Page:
Mastercard is one of the world’s largest payment giants. Rather than issuing cards like a bank, Mastercard created a payment network that allows merchants to accept credit cards from Mastercard’s partner bank issuers.
The network processes billions of credit and debit card transactions every year. Chase, Citi, Bank of America, Capital One, U.S. Bank, and Wells Fargo are the top U.S. issuers of Mastercard credit cards, according to The Nilson Report’s 2019 data.
Mastercard also considers itself a technology company that has “been a driving force at the heart of commerce, making the global economy safer, more efficient, more inclusive and more transparent for all.”
Mastercard Began in 1966
Mastercard started as the Interbank Card Association. Formed by 17 bankers who wanted reciprocal acceptance of credit cards, the ICA created a credit card called MasterCharge. At the time, it was a competitor with Bank of America’s BankAmericard, which later became Visa.
The Interbank Card Association was renamed Mastercard in 1979 to help establish a new global brand. In 1988, the growing payments company purchased Cirrus, the world’s largest ATM machine network, and combined it with Mastercard’s existing ATM network.
In 1991, Mastercard launched Maestro® — “the world‘s first truly global online debit program”— in partnership with Europay International. In 2002, Mastercard merged with Europay International.
The company is known for its award-winning “Priceless” advertising campaign, which launched in 1997 and continued for many years. By 2001, the company decided to take advantage of its expertise and launched Mastercard Advisors, which was “the largest global consultancy focused on the payments industry,” according to Mastercard.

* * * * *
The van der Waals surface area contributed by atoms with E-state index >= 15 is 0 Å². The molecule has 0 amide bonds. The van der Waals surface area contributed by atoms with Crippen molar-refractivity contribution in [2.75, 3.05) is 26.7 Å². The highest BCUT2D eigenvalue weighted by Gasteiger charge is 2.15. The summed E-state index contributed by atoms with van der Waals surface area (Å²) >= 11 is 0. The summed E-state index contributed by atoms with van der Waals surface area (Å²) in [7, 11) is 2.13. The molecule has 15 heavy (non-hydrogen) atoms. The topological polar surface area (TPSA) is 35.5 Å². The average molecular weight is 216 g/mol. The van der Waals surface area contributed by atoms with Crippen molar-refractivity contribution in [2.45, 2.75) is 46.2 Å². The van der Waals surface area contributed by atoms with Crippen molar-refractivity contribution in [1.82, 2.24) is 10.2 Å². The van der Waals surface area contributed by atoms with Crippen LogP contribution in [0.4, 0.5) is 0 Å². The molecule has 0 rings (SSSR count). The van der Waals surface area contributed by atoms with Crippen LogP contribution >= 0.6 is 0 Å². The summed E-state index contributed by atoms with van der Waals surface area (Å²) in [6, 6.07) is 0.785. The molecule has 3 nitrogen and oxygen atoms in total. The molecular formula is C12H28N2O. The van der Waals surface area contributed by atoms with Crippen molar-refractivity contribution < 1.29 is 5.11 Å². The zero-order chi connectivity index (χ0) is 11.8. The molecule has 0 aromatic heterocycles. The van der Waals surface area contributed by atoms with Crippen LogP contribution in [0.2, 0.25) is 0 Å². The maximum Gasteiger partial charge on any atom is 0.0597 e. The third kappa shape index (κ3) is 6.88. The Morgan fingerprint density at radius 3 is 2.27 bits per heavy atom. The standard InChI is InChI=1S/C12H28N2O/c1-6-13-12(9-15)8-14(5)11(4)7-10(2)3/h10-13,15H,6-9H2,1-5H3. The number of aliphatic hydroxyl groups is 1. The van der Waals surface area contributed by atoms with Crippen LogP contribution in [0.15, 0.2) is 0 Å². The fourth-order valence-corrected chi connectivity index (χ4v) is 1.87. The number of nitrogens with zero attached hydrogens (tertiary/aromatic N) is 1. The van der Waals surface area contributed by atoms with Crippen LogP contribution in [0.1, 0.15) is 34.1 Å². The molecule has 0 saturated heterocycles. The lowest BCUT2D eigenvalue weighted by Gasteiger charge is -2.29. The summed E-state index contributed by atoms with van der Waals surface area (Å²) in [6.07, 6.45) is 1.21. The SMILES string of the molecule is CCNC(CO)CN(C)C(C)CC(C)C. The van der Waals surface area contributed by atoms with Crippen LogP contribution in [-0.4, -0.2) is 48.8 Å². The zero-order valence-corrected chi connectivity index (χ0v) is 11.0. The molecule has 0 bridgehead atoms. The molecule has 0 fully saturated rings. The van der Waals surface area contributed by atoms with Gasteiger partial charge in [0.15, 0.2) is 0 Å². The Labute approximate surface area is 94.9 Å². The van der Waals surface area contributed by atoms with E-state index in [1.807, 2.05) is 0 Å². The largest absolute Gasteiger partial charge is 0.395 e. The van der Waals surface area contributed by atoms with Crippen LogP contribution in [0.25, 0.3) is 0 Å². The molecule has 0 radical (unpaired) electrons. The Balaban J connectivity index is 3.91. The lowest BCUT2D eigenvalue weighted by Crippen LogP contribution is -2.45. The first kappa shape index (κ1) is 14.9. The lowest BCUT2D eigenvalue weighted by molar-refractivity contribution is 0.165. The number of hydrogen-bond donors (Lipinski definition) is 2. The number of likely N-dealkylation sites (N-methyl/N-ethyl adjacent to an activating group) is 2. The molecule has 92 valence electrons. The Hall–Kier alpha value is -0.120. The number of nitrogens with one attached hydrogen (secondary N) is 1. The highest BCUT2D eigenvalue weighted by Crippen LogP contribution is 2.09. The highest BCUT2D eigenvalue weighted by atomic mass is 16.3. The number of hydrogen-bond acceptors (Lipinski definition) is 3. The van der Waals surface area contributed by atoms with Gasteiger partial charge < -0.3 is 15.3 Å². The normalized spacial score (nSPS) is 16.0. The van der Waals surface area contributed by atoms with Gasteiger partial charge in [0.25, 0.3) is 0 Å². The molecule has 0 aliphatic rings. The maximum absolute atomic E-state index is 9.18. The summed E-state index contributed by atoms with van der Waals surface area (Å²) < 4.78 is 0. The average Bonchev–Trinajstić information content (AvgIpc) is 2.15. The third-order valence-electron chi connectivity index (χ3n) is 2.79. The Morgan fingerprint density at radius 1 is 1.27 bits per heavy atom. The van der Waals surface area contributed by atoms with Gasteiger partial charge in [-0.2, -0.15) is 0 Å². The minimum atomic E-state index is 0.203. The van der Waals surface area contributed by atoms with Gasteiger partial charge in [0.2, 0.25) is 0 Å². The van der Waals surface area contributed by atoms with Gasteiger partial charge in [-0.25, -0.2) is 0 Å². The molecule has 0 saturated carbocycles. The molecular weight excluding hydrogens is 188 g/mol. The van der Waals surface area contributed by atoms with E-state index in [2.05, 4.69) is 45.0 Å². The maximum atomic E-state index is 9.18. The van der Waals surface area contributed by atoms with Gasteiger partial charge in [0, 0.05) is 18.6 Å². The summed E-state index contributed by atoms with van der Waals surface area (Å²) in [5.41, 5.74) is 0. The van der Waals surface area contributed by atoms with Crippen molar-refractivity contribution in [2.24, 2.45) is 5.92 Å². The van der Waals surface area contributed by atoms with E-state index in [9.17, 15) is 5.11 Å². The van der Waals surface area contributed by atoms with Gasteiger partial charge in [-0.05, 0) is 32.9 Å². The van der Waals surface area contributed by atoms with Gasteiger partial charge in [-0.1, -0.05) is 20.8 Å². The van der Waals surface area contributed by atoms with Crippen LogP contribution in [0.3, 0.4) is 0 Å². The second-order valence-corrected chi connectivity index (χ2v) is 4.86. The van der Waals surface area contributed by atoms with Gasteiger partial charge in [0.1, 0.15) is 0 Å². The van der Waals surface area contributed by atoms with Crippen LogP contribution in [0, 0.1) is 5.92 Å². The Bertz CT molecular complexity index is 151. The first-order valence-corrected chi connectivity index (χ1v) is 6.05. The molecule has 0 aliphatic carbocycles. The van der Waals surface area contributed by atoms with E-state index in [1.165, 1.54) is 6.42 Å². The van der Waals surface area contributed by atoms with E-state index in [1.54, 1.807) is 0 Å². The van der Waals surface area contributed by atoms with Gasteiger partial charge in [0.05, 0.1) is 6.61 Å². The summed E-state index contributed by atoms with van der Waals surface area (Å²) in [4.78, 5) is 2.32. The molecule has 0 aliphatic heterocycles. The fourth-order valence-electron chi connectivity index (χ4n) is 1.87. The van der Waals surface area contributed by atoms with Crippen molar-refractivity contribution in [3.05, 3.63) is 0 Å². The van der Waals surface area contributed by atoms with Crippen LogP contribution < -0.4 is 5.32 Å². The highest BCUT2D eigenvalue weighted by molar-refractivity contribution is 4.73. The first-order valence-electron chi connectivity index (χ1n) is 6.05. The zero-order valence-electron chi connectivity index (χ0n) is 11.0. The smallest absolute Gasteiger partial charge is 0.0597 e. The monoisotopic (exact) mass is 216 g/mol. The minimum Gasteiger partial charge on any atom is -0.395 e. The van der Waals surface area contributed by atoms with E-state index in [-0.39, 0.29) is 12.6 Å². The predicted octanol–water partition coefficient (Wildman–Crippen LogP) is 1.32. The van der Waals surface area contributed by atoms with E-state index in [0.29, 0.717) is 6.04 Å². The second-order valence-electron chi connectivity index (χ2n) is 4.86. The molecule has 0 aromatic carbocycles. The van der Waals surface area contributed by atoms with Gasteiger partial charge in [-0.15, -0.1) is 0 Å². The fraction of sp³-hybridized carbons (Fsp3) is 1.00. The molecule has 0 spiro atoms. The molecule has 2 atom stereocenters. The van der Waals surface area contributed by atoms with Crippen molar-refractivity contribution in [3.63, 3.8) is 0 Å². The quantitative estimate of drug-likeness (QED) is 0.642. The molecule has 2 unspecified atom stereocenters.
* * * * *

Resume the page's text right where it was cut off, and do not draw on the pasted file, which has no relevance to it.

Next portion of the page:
After Decades of Global Success
Mastercard went public on the New York Stock Exchange in 2006. In the same year, they launched a new tagline, The Heart of Commerce™. In 2008, Mastercard began offering prepaid debit cards so consumers without bank accounts could still enjoy the convenience of shopping with plastic.
They launched Mastercard Labs in 2010 to help incubate ideas, striving to bring innovative new technology to the market. They offer contactless cards and helped drive the United States’ payment industry toward EMV (chip-and-PIN) credit cards.
Mastercard is now accepted in more than 210 countries and territories, second only to Visa in global acceptance. The network partners with a wide range of issuers, including both major banks and community credit unions.
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About the Author
Brittney Mayer Finance Contributor
Brittney is a Credit Strategist and Finance Expert who has spent years honing her knowledge of the credit industry both personally and professionally. Brittney applies her more than a decade of research experience to crafting in-depth consumer guides designed to help CardRates readers make better, more informed financial decisions.
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